Opinion: Airlines are under pressure from all directions

But even as consumers have overcome fears of Covid, the economy is still plagued by its impact – including high fuel prices, disrupted supply chains and a labor market full of workers hoping to be able to work at least part of the time from home. For airlines, busy summer travel turns into a season of operational and staffing headaches.
While fares are significantly higher than in winter, it’s also one of airlines’ biggest costs: fuel. Kerosene prices are up 89% year-to-date through June 6, based on data from the US Energy Information Administration.
When fuel costs are rising so quickly, high fares don’t always translate to profit. Despite the travel noise, airline profit margins are still lower than in 2019. The average operating margin for North American airlines in 2022 is now expected to be 1.9% versus 9.6% pre-Covid, based on new data from International Air Transport Association. That’s less than a forecast of 4.8% in October, a decline that reflects rising fuel prices, capacity cuts and disrupted schedules due to labor shortages. Profits for North American airlines are expected to be $8.8 billion in 2022, up from $17.4 billion in 2019.

Those economic factors aren’t terribly good, and they’re being made worse by the challenge airlines are currently facing to retain their workforce and the surge in cancellations and delays these outages are causing.

labor shortage

Whether it’s pilots, flight crew, ground staff or mechanics, airlines fall short even with aggressive attitudes. Through April, US airlines employed nearly 5,000 more people than in March and 16,000 more than on their April payroll in 2019. But the pilot numbers reflect the bottleneck: According to the latest calculations from Oliver Wyman, more than 8,000 pilots will be missing by the end of the year year in North America alone. And among maintenance technicians, low candidate numbers have made it harder to fill vacancies: nearly three-quarters of senior executives at airlines and aerospace companies in North America rank labor shortages as the industry’s top disruptor, according to a 2022 survey by Oliver Wymann . Six out of ten characterize the search for mechanics and technicians as “extremely or very challenging”.
Opinion: Inflation is painfully high but should ease soon

Airlines would love nothing more than to add flights to busy summer schedules. But mounting labor shortages have instead forced them to scale back their summer plans to better reflect their ability to staff flights. Between March 16 and June 8, summer schedules — typically packed with more flights than any other time of year — were cut by 3.1%, based on data from OAG and Oliver Wyman’s PlaneStats.com app. Given the importance of summer revenue for hauliers, this equates to the closure of some retailers’ stores around Christmas.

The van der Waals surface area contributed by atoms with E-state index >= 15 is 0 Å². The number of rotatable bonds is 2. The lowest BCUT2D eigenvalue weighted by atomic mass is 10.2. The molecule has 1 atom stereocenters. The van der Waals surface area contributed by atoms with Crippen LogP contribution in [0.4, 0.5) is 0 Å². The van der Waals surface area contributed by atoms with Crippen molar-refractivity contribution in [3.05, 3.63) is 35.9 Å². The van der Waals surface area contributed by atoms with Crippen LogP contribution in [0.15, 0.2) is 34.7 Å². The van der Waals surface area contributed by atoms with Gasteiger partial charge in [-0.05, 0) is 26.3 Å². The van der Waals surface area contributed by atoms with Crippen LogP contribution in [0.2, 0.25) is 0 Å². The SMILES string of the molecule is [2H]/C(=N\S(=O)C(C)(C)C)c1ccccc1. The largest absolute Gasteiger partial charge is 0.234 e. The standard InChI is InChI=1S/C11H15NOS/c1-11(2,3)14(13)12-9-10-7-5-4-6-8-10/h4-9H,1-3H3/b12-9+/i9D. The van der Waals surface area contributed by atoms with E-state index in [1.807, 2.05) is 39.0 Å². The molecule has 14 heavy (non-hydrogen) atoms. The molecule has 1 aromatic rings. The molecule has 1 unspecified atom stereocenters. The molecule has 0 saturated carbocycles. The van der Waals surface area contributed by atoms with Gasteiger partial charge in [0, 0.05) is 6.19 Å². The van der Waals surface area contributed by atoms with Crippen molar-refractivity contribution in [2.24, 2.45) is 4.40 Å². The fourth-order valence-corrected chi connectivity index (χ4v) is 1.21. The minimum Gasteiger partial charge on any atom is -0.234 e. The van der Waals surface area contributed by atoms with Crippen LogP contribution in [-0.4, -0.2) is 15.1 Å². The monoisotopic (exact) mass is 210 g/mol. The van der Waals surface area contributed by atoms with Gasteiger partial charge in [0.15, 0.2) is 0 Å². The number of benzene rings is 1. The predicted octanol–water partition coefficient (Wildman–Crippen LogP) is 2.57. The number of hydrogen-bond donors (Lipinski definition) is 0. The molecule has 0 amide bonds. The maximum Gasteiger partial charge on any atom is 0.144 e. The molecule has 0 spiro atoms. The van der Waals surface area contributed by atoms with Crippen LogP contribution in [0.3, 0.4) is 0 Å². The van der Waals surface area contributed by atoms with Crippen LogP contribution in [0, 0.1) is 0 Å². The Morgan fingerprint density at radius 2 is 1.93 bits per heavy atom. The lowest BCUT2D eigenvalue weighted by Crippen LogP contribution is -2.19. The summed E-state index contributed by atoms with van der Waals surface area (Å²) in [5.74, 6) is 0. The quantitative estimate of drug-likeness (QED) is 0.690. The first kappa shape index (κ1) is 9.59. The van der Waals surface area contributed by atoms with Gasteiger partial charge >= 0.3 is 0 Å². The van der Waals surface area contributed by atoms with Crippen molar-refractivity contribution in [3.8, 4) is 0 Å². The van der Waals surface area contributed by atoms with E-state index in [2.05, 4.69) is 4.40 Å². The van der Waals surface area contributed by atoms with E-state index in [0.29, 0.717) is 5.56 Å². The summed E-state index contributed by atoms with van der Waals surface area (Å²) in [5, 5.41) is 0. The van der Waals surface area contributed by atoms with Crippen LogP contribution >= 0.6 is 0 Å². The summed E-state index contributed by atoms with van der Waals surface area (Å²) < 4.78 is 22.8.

Because of these workforce shortages, any disruption to the flight schedule – from the weather to a delayed fuel delivery to a plane that is taking too long to depart from a gate – threatens to have dramatic knock-on effects. For example, Memorial Day weekend saw more than 2,500 US airport cancellations, and June saw thousands as well.

Falling capacity

Since the beginning of the year, airline capacity – the amount of seats deployed and the distance traveled – has steadily declined. Through June, capacity was nearly 7% lower than June 2019 based on data from OAG and PlaneStats.com. This was mainly due to the shortage of flight crews, but also due to staffing difficulties at Transportation Security Agency checkpoints, air traffic control and other key airport functions, which also contribute to flight delays. Some of this also reflects increased absenteeism due to workers falling ill with Covid.

Delays and cancellations can add to fuel burn and costs as planes idle on the tarmac waiting for a seat to take off or disembark. They also burden airlines with thousands of passengers who have yet to get to their destination – a challenge made exponentially greater by limited capacity and staffing shortages.

worker burnout

The labor shortage has also hit workers hard. Most are facing significantly increased workloads at a time when many are new to the job and still responsible for ensuring travelers follow Covid protocols. In 2021, the top 10 airlines saw their seat ratio per employee increase by almost 80% between February and July. Between April 2021 and this April, the number of seats per employee increased by 17%, according to data from U.S. Department of Transportation Form 41 filings and monthly OAG flight schedules via PlaneStats.com.

For airlines, the pressure on margins – at a time when demand has been strong and people seem willing to pay higher fares – is raising questions about what lies ahead for the industry, especially given the ongoing slowdown in the global economy. While higher fuel and labor costs are unlikely to ease anytime soon, demand for air travel is likely to fall as GDP growth slows.

If airlines can sustain higher fares and resist bringing back too much capacity, then operating margins should be able to weather this year’s inflation. But the labor shortage points to some structural issues that need to be addressed independently.